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Americans Still Think Obama Will Seek Bipartisan Solutions

Americans Still Think Obama Will Seek Bipartisan Solutions

More expect the Democrats than the Republicans in Congress to reach across the aisle

PRINCETON, NJ -- Nearly two-thirds of Americans, 65%, believe President Barack Obama will make a sincere effort to work with the Republicans in Congress to find mutually acceptable solutions to the nation's problems. A majority, 57%, also expect the Democrats in Congress to try to work with the opposing party's leaders, but fewer than half, 48%, say the same of the Republicans in Congress.

Trend: Percentage Saying Each Will Make Sincere Effort to Work With Leadership of Other Party to Find Solutions Acceptable to Both Parties

Confidence in Obama to seek bipartisan solutions in the Nov. 9-12 USA Today/Gallup poll is similar to where it stood in November 2010, two years into Obama's term and after Republicans won control of the House of Representatives in the midterm elections, but is down from a lofty 80% in 2008. Confidence in the two major parties in Congress is up slightly from 2010; however, given the Republicans' sharp drop on this measure between 2008 and 2010, they still lag behind the Democrats.

Vast Majority of U.S. Democrats Say Their Leaders Will Work With GOP

Democrats are nearly unanimous in believing Obama will try earnestly to work with the Republicans (98% say he will), and nearly as many (89%) are confident the Democrats in Congress will do the same.

By contrast, less than two-thirds of Republicans (64%) believe the Republicans in Congress will make a sincere effort to work with Obama and the Democrats in Congress.

Percentages Saying Each Will Make Sincere Effort to Reach Bipartisan Solutions -- by Party ID, November 2012

Republicans' subdued outlook for their own party leaders' bipartisanship may be more of a wish than a criticism -- with some rank-and-file Republicans preferring that their leaders oppose Obama's legislative agenda rather than seek compromise. By the same token, the greater willingness of Democrats than Republicans to believe the opposing party will seek bipartisan solutions (38% vs. 27%) may reflect the former's hopes that the Republicans will bend in the coming year.

Despite Democrats' nearly unanimous belief that their own leaders will reach across the aisle, a different question in the same poll found closer to two-thirds of Democrats saying the country would benefit most if leaders of the two major parties in Washington compromise equally in order to avoid the so-called fiscal cliff. At the same time, as Gallup previously reported, 25% of Democrats say the country would most benefit by having the Republicans compromise more, similar to the percentage of Republicans saying the country would benefit from greater compromise on the part of Democrats (26%).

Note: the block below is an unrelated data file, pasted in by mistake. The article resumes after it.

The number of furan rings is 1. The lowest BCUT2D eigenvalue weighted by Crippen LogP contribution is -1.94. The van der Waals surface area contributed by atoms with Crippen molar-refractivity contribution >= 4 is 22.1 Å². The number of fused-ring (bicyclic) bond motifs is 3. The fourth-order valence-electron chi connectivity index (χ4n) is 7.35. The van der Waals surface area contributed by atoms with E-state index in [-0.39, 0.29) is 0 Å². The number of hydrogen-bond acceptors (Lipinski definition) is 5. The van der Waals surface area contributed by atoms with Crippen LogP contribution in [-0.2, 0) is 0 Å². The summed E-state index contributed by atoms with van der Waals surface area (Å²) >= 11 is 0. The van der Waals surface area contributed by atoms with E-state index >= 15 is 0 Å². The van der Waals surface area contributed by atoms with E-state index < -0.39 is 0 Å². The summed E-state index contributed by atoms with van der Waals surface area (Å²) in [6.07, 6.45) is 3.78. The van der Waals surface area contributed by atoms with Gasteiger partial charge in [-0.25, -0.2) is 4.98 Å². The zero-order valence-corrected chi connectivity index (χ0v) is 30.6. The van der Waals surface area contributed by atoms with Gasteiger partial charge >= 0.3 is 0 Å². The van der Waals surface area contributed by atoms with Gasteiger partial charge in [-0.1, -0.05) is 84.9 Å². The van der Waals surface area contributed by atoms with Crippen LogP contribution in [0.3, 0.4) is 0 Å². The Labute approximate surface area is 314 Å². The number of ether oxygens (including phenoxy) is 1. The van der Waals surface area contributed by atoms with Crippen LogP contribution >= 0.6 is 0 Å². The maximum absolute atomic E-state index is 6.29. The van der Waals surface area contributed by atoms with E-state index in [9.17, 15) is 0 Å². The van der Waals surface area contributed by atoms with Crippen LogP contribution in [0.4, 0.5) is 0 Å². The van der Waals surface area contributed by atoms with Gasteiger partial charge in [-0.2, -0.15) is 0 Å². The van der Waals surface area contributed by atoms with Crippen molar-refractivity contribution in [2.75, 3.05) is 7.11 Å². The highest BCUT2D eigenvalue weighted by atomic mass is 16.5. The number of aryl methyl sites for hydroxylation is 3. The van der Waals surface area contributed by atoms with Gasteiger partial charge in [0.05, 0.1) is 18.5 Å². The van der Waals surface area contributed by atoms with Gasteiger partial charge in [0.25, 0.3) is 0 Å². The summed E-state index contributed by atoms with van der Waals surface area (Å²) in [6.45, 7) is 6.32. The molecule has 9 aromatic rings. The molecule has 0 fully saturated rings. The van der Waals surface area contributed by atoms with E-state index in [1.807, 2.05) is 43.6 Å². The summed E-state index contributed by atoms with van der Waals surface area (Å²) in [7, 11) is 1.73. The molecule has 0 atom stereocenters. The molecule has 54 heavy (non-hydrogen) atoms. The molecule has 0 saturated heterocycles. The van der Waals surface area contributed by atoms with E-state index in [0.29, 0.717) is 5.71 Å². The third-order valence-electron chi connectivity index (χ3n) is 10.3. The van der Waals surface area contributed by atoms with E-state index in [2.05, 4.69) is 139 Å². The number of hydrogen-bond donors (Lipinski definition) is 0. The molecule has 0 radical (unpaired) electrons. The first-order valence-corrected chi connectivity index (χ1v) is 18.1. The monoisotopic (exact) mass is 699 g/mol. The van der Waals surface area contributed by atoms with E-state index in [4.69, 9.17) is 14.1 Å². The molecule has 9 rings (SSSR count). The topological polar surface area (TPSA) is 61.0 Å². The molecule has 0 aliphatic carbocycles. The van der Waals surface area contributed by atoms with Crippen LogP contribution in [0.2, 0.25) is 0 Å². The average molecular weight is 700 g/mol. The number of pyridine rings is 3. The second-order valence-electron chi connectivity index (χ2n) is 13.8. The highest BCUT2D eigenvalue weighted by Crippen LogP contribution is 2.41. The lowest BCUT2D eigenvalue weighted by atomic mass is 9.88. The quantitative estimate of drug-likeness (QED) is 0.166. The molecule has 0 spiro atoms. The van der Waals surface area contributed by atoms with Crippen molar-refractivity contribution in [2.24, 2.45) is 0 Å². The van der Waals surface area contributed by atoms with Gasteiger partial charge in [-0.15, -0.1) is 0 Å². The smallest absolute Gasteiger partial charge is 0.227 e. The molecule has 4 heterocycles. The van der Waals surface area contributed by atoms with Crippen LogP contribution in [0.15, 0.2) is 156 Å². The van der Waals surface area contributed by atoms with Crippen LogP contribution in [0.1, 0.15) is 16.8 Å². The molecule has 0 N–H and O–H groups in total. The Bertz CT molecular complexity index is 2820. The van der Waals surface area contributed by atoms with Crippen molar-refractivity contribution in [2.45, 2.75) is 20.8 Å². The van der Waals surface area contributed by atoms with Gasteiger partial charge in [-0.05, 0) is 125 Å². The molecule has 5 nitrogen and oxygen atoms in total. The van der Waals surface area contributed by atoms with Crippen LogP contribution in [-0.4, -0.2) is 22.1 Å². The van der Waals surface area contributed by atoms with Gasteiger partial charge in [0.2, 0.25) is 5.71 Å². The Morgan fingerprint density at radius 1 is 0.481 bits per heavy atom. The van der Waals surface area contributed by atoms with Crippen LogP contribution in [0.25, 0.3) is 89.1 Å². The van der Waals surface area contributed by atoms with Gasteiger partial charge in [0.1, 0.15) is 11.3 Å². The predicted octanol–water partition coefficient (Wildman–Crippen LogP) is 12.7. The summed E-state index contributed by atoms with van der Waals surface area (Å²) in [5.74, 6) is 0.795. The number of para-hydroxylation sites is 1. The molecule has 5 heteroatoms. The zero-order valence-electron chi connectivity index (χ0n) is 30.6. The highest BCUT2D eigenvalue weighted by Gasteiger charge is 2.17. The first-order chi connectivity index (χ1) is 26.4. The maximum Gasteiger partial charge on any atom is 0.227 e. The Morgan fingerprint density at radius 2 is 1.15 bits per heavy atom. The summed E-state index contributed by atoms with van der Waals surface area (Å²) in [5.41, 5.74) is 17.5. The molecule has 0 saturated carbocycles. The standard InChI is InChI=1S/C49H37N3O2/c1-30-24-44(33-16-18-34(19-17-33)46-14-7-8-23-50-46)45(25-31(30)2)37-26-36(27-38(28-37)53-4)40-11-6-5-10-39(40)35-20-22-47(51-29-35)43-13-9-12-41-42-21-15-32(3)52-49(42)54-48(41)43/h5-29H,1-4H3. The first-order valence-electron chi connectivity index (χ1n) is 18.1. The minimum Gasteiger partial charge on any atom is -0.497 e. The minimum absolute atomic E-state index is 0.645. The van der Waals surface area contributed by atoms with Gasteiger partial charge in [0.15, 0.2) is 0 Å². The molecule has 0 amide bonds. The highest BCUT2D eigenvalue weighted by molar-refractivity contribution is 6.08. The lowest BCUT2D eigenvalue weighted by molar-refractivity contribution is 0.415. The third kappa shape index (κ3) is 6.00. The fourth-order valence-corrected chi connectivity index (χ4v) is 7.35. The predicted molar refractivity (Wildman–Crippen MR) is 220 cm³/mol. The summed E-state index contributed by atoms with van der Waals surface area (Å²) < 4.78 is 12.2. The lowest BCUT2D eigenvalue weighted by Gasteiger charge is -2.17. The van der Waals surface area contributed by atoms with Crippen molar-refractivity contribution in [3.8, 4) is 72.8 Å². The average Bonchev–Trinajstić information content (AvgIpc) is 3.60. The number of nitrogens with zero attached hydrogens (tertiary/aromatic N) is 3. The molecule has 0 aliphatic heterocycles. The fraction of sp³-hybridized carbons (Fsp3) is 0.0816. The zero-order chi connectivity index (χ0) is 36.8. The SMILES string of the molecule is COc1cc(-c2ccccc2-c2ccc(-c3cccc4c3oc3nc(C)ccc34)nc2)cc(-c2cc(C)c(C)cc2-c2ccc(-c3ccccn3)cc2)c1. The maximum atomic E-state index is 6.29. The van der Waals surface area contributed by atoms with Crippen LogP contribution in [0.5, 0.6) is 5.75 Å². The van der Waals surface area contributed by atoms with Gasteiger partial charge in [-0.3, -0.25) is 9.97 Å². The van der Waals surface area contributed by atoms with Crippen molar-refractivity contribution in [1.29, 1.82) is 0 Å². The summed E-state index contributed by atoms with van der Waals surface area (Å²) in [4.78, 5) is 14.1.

Overall, two-thirds of Americans say the best outcome for the country would be for both sides to compromise equally in the current negotiations.

Who Should Compromise More in Upcoming Budget Negotiations? November 2012

Bottom Line

Americans are less sure about bipartisan impulses in Washington today than they were four years ago, after Obama's victory in the 2008 election. However, overall, Americans are slightly more confident now that leaders will seek mutually acceptable solutions than they were after the November 2010 elections establishing the divided government that continues today.

The need to reach a budget compromise before New Year's, and thus avert automatic spending cuts and tax increases nobody wants, provides an immediate test of whether both sides will live up to Americans' expectations for bipartisanship. These expectations are highest for Obama, but are also significant for both parties in Congress.

Survey Methods

Results for this USA Today/Gallup poll are based on telephone interviews conducted Nov. 9-12, 2012, with a random sample of 1,009 adults, aged 18 and older, living in all 50 U.S. states and the District of Columbia.

For results based on the total sample of national adults, one can say with 95% confidence that the maximum margin of sampling error is ±4 percentage points.

Interviews are conducted with respondents on landline telephones and cellular phones, with interviews conducted in Spanish for respondents who are primarily Spanish-speaking. Each sample includes a minimum quota of 400 cellphone respondents and 600 landline respondents per 1,000 national adults, with additional minimum quotas among landline respondents by region. Landline telephone numbers are chosen at random among listed telephone numbers. Cellphone numbers are selected using random-digit-dial methods. Landline respondents are chosen at random within each household on the basis of which member had the most recent birthday.

Samples are weighted by gender, age, race, Hispanic ethnicity, education, region, adults in the household, population density, and phone status (cellphone only/landline only/both, cellphone mostly, and having an unlisted landline number). Demographic weighting targets are based on the March 2011 Current Population Survey figures for the aged 18 and older population living in U.S. All reported margins of sampling error include the computed design effects for weighting.

In addition to sampling error, question wording and practical difficulties in conducting surveys can introduce error or bias into the findings of public opinion polls.

View methodology, full question results, and trend data.

For more details on Gallup's polling methodology, visit

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